by Karl W. Lampley, guest contributor
Photo by Ibrahim Iujazen/Flickr, cc by-nc-sa 2.0
In his Time magazine article, "Heaven Can’t Wait," Jon Meacham contrasts two seemingly competing visions of heaven in contemporary Christianity. One prominent view envisions heaven as the ethereal place one goes when one dies. Images of winged angels, celestial music, golden thrones, pearly gates, and streets of gold variously occupy this vision of the hereafter. Heaven is conceived of as a future paradise of eternal rest filled with peace, light, and love. Everlasting life is seen as an eternal abode in the heavenly realm with God and the angels.
A second well-known view envisions heaven as how you live your life. This standpoint appeals to a younger generation motivated by causes and inspired by heaven to make a positive difference in the world. Guided by this outlook, these young evangelical Christians see themselves as agents of heaven on earth engaged in social justice and peacemaking. For this activist generation, heaven demands stewardship on earth in daily living.
According to New Testament scholar N.T. Wright, heaven is not a future destination but rather God’s dimension in our ordinary life on the earth. For Wright, the hope of a new heaven and a new earth along with the New Jerusalem coming from God in the Book of Revelation should invite work in the world for justice. Wright emphasizes the biblical hope of the bodily resurrection and new creation in the New Testament.
Meacham asserts that early Christians did not understand heaven in the same way as those who now envision a heavenly paradise after death but rather envisioned heaven as a two-step process. First, the soul left the body to a place of rest and peace. Second, a bodily resurrection into a new heaven and a new earth would bring God’s kingdom to earth. Meacham concludes that Christians have largely departed from these concrete beliefs about heaven by Jesus and his contemporaries. For Meacham, Wright and others are bringing this emphasis on the bodily resurrection and the New Jerusalem back to contemporary Christianity. The implication is an active Christianity bringing the Kingdom to earth.
Yet, these two competing visions of heaven and the hereafter need not be mutually exclusive. A vision of heavenly bliss and celestial paradise after death is a compelling way to describe what early Christians saw as the first — temporary — stage of heaven. Immediately after death one returns to God and enters paradise. Notwithstanding, the entire biblical account points to hope in a bodily resurrection and a new eternal life with God in the New Jerusalem. Life with God on earth will be exalted. According to the New Testament, heaven is not the final destination but rather a temporary holding place before the end of the world. One can easily hold these two visions of heaven in tension in one’s faith.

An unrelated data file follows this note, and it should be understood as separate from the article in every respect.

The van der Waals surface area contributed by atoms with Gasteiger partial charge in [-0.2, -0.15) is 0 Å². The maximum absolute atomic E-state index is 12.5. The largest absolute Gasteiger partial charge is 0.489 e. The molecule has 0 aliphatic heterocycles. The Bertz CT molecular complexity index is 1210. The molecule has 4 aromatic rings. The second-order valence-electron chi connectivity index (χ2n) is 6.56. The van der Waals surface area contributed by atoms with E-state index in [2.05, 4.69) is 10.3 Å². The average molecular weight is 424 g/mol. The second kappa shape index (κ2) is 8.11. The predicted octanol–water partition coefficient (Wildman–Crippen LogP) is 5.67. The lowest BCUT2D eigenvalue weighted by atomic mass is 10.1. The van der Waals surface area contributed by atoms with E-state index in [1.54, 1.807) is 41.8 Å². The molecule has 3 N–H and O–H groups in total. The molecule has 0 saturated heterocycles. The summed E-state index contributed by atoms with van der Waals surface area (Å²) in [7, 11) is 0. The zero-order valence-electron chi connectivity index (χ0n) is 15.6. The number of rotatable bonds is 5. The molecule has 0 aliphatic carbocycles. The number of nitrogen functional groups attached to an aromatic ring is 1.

Meacham implies, however, that one cannot believe in heaven as the eternal place of rest and vindication and also work for social justice as an imperative. Thus, according to some, the image of heaven as a future paradise pacifies Christians, most especially the poor and marginalized.
Critics of African American slave religion, for instance, argue that it was otherworldly, escapist, and compensatory. The black spirituals demonstrate the rich imagery of heaven and the hereafter in slave religion as release and vindication in another life. These images of heaven no doubt enabled black slaves to endure hardship and dehumanization. Yet, black slaves also believed in imminent liberation on earth as in the biblical Exodus. They hoped for concrete material and spiritual liberation from bondage in the now.
Rebellious black slave insurrectionist Nat Turner, for example, asserted that blacks should fight for the coming of the Kingdom of Heaven on earth through revolt. African American Christian slaves held in balance the hope of paradise in another life and the equally significant hope of heaven on earth. They were able to resist slavery in myriad ways by believing in the God of both the hereafter and the present. Thus, black slave religion was both otherworldly and this-worldly. Slaves embraced the hope of a heavenly paradise after death that would vindicate them and erase the pain of the present life. Yet, they also hoped in imminent liberation on earth and the belief that God would initiate a new era of peace and freedom for blacks here in America.
Karl W. Lampley is Martin Marty Junior fellow and a doctoral candidate in Theology at the University of Chicago Divinity School.
This essay is reprinted with permission of Sightings from the Martin Marty Center at the University of Chicago Divinity School.Comments